Nita Mishra, convenor of the Irish ASAP-Network is a researcher and reflective development practitioner working from a rights-based approach to development issues especially on rights of women to basic necessities such as food, healthcare, livelihoods, and education. Extensive experience of working at grassroots level, with civil society organisations, faith-based organisations, and with donors. Experience in participatory and innovative advocacy, leadership initiatives, wide networking, and working with teams on development issues with a focus on poor women and children across class, caste and ethnicity. Initiated sustainable eco-friendly income-generating projects for urban poor women. Currently engaged locally and internationally with a wide range of development practitioners, academia, and grassroots workers. A published poet, and a final year PhD student at University College Cork, Ireland. Lives in Dublin.
James Gallen is a lecturer in the School of Law and Government at Dublin City University. Dr. Gallen is a graduate and Scholar of Trinity College Dublin and a graduate of New York University School of Law. Dr. Gallen defended his Ph.D. thesis in the School of Law at Trinity College Dublin in May 2012, which examined the relationship between transitional justice, peace-building and economic development in international law. His research interests include human rights, international law and legal and political philosophy. His present research agenda and recent publications concern transitional justice, the International Criminal Court, jus post bellum and a transitional justice approach to child sex abuse in the Roman Catholic Church and historical abuse.
John Baker is Emeritus Professor in Equality Studies at University College Dublin, where he is associated with the Equality Studies Centre, of which he was a founding member, and the School of Social Policy, Social Work and Social Justice. His main research interests are in egalitarian theory, including egalitarian theories of justice and democratic theory. He is the author of Arguing for Equality and co-author of Equality: From Theory to Action and Affective Equality: Love, Care and Injustice. He is on the steering committee of Basic Income Ireland.
Peter Stone received his Ph.D. in Political Science from the University of Rochester in 2000. He taught Political Science at Stanford University and held a Faculty Fellowship at Tulane University’s Center for Ethics and Public Affairs before joining the Political Science Department at Trinity College Dublin in 2011. He works in contemporary political theory, with particular interest in theories of justice, democratic theory, rational choice theory, and the philosophy of social science. He is the author of The Luck of the Draw: The Role of Lotteries in Decision Making (Oxford University Press, 2011) and the editor of Lotteries in Public Life: A Reader (Imprint Academic, 2011). He currently serves as Secretary of the Political Studies Association of Ireland (PSAI), as co-convenor of the PSAI’s Political Theory Specialist Group, and as Vice President of the Bertrand Russell Society (BRS).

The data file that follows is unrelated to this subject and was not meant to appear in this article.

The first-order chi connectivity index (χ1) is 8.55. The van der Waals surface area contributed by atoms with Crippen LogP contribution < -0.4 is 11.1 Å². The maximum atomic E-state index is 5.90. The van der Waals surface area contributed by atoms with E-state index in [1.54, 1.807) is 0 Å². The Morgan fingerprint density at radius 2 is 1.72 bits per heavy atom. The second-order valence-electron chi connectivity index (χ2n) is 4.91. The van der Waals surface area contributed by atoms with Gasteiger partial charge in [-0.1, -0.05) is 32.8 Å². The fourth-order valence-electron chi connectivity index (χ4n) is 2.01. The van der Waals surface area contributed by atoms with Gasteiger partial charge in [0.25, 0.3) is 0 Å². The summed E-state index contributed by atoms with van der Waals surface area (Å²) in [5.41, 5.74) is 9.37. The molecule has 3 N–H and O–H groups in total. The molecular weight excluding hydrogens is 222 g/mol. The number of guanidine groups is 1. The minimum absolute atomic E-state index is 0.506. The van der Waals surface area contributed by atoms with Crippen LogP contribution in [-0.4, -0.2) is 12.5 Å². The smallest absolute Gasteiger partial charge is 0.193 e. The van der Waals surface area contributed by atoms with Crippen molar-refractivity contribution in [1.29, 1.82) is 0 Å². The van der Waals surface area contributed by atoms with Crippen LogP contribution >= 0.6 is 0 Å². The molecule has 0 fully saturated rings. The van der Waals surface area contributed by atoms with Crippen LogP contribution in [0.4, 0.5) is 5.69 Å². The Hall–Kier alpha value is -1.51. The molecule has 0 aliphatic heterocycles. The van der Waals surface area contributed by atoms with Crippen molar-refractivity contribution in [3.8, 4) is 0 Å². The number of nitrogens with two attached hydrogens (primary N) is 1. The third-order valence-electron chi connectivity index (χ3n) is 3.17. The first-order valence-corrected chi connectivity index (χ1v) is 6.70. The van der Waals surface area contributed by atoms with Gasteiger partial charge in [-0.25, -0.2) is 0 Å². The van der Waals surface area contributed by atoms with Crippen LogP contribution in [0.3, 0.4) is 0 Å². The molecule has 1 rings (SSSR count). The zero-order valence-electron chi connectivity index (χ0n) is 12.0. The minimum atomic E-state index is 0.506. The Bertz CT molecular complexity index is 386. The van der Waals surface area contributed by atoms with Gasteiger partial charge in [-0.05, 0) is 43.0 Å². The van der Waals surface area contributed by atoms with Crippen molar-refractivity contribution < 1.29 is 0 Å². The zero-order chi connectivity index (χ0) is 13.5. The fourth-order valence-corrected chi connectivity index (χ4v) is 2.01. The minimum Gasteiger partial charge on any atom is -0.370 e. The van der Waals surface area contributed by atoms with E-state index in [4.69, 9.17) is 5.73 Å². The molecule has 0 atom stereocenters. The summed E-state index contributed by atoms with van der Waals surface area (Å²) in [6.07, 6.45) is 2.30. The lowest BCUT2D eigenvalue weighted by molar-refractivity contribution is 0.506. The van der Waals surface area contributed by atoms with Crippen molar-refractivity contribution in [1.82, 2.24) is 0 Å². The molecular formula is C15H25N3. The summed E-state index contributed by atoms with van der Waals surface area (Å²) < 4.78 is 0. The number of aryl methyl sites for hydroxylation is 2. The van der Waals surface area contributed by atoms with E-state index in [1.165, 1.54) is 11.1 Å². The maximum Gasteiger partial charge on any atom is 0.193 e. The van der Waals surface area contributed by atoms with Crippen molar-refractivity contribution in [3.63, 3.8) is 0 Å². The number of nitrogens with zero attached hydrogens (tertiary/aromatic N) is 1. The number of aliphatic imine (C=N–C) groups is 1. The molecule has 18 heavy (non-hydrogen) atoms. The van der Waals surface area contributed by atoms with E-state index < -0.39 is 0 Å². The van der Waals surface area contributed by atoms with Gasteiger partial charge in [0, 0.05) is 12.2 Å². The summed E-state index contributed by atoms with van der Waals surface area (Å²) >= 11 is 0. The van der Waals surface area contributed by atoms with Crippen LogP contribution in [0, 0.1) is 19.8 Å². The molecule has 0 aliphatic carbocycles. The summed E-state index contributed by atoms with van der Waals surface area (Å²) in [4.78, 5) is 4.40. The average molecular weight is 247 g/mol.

Marie is a lecturer in Equality Studies at the UCD School of Social Policy, Social Work and Social Justice, UCD. She is currently director of the M.Sc. programme in Equality Studies at UCD, and also teaches onto the Social Justice undergraduate programme, including modules on critical social theory, global justice, social movements and egalitarian theory.
Marie has an interdisciplinary background, with an MSc and PhD in Equality Studies, combining sociology, political theory, cultural studies and political economy. Her first book, Identity and Capitalism, was published by Sage in 2015. She is currently involved in a number of projects for publication, including work on elite formation and elite discourse, and conceptual work on the cultural materialist notion of a 'social logic of capitalism'. She is a partner in a pan-European project, The frontier of sustainability transitions: Cultural adaptations of sustainability policies in European peripheral regions. An interest in equality, and in dominant and residual cultural and political responses to inequalities, animates and connects all her work.
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